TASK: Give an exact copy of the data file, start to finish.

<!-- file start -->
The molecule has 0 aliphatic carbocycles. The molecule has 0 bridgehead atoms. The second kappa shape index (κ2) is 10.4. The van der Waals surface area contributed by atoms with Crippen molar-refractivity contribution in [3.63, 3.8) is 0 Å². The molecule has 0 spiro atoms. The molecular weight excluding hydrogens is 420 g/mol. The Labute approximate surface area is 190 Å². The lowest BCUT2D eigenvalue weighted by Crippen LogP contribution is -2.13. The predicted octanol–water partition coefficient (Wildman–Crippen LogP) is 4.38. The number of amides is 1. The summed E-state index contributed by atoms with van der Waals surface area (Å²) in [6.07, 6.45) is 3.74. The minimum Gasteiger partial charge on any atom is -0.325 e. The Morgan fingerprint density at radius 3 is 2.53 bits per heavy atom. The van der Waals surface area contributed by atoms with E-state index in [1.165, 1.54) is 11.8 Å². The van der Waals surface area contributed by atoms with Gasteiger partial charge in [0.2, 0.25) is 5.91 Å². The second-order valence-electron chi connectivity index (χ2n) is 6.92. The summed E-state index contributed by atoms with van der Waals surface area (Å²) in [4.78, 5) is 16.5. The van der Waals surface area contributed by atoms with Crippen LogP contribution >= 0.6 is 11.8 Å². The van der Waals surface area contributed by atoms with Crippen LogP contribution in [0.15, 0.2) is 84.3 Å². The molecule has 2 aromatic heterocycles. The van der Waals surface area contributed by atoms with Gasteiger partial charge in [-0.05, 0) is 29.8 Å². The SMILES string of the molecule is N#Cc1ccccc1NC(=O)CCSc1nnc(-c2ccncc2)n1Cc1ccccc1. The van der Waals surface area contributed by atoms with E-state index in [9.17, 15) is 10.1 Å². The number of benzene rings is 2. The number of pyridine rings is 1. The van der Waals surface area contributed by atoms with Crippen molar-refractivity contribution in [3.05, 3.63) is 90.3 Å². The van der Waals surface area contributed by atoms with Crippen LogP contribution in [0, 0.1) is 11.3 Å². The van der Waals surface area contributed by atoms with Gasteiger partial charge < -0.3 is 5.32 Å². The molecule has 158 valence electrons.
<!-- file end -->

The molecule has 0 aliphatic carbocycles. The molecule has 0 bridgehead atoms. The second kappa shape index (κ2) is 10.4. The van der Waals surface area contributed by atoms with Crippen molar-refractivity contribution in [3.63, 3.8) is 0 Å². The molecule has 0 spiro atoms. The molecular weight excluding hydrogens is 420 g/mol. The Labute approximate surface area is 190 Å². The lowest BCUT2D eigenvalue weighted by Crippen LogP contribution is -2.13. The predicted octanol–water partition coefficient (Wildman–Crippen LogP) is 4.38. The number of amides is 1. The summed E-state index contributed by atoms with van der Waals surface area (Å²) in [6.07, 6.45) is 3.74. The minimum Gasteiger partial charge on any atom is -0.325 e. The Morgan fingerprint density at radius 3 is 2.53 bits per heavy atom. The van der Waals surface area contributed by atoms with E-state index in [1.165, 1.54) is 11.8 Å². The van der Waals surface area contributed by atoms with Gasteiger partial charge in [0.2, 0.25) is 5.91 Å². The second-order valence-electron chi connectivity index (χ2n) is 6.92. The summed E-state index contributed by atoms with van der Waals surface area (Å²) in [4.78, 5) is 16.5. The van der Waals surface area contributed by atoms with Crippen LogP contribution >= 0.6 is 11.8 Å². The van der Waals surface area contributed by atoms with Crippen LogP contribution in [0.15, 0.2) is 84.3 Å². The molecule has 2 aromatic heterocycles. The van der Waals surface area contributed by atoms with Gasteiger partial charge in [-0.05, 0) is 29.8 Å². The SMILES string of the molecule is N#Cc1ccccc1NC(=O)CCSc1nnc(-c2ccncc2)n1Cc1ccccc1. The van der Waals surface area contributed by atoms with E-state index in [9.17, 15) is 10.1 Å². The number of benzene rings is 2. The number of pyridine rings is 1. The van der Waals surface area contributed by atoms with Crippen molar-refractivity contribution in [3.05, 3.63) is 90.3 Å². The van der Waals surface area contributed by atoms with Crippen LogP contribution in [0, 0.1) is 11.3 Å². The van der Waals surface area contributed by atoms with Gasteiger partial charge < -0.3 is 5.32 Å². The molecule has 158 valence electrons.